General Electric Is Making A Huge Mistake

| About: General Electric (GE)


General Electric's deal to buy Alstom has two major negative points for GE shareholders.

France's economy minister is a Soviet-style bureaucrat that will strong arm his conditions on any deal.

Alstom is also not a healthy business and GE is overpaying.

It's all over: the drama that began last week with General Electric (NYSE:GE) offering to buy French rival Alstom (OTCPK:ALSMY) and subsequent to that, Siemens (SI) offering a different deal for Alstom has been resolved. GE has won and indications are that Alstom has accepted GE's $13 billion bid. There are several pieces here on SA where authors have espoused the virtues of such a merger but in this article, I will take the other side; I think GE is making a mistake with Alstom and as such, I was hoping Siemens would win the bidding war.

GE's bid has many hurdles that I believe make it an undesirable deal for shareholders. First, buying any large French company is a nightmare in that the socialists in charge of the western European country are fiercely opposed to takeovers of French companies. The economy minister, Arnaud Montebourg, reminds me of an old school union boss, kicking you-know-what and taking names in the process simply for the joy of it. He is an overly confident bureaucrat in every sense of the phrase but the sad fact is that no deal in France happens without his input. This kind of strong arming isn't good for anyone but the socialists are so bent on preserving French jobs at all costs (and I mean all costs), I think GE will be hamstrung when it comes to owning Alstom. The way Montebourg is talking, GE can basically run Alstom exactly as it's being run now, largely negating any positive effects of a merger that generally come with back office redundancy eliminations and so forth. In dealing with Montebourg, none of that is possible. Immelt has to crawl to Montebourg, hat in hand, begging for approval and that is not the kind of deal I want GE to make.

In short, Montebourg sees it as his responsibility to control the French economy. Can you imagine the Secretary of Commerce acting in such a manner? That's not how free economies function and France is certainly not a free economy. You can ask Yahoo! (NASDAQ:YHOO) how much fun it is to deal with the socialists; it tried to buy Dailymotion from the France Telecom SA and Montebourg single-handedly shut down negotiations. We are dealing with a Soviet-style, state run economy with France and why GE wants to get tangled up in that mess is beyond me.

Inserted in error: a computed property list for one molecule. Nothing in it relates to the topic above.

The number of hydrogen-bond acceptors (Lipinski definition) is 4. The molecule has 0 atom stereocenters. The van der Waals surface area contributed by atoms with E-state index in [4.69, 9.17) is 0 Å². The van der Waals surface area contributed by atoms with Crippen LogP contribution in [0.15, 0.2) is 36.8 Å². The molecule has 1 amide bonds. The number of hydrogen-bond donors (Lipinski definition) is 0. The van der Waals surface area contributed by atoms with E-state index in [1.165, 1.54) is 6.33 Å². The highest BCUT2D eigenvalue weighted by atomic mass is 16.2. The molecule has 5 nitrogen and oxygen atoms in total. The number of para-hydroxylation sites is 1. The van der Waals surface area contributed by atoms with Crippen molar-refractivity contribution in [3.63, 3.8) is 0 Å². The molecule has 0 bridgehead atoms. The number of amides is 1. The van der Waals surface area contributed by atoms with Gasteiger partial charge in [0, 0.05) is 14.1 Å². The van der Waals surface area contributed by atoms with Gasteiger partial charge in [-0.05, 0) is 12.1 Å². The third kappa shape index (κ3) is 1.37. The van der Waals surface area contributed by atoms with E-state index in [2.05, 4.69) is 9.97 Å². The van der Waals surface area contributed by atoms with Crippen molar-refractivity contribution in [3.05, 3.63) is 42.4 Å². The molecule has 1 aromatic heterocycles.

The other reason I don't like this deal is simply that Alstom is not a great business. I think GE is watering down its portfolio simply to make a deal and appear that it is trying to keep growing. I am generally a fan of GE's acquisition targets, as you know if you read my articles, but I can't understand this one. It wasn't that long ago that Alstom was on the verge of bankruptcy due to poor cash management and waning demand and yet, here is GE offering $13 billion for a piece of that business. I could see the virtues of adding on a new business for GE if it was allowed to do as it wished with the new company. However, as we saw above, that is certainly not going to be the case as Montebourg strokes his own ego and imposes conditions on GE.

Why GE wants to get involved with any French company is beyond me, given the ridiculous, xenophobic leaders the country has saddled itself with but when you consider Alstom's poor track record, I just don't get it. Perhaps Immelt has access to information nobody else does but I suspect that whatever due diligence GE has done is lacking given the overwhelmingly negative points of this deal. I want GE to use its cash to grow the business but this is the wrong way to do it. This deal has two big problems: the French government and the fact that Alstom is not a healthy business. Either one of those problems is enough to make me dislike this deal but in concert, I think GE is making a huge mistake.

Disclosure: I am long GE. I wrote this article myself, and it expresses my own opinions. I am not receiving compensation for it (other than from Seeking Alpha). I have no business relationship with any company whose stock is mentioned in this article.

Editor's Note: This article discusses one or more securities that do not trade on a major U.S. exchange. Please be aware of the risks associated with these stocks.

About this article:

Author payment: $35 + $0.01/page view. Authors of PRO articles receive a minimum guaranteed payment of $150-500. Become a contributor »
Problem with this article? Please tell us. Disagree with this article? .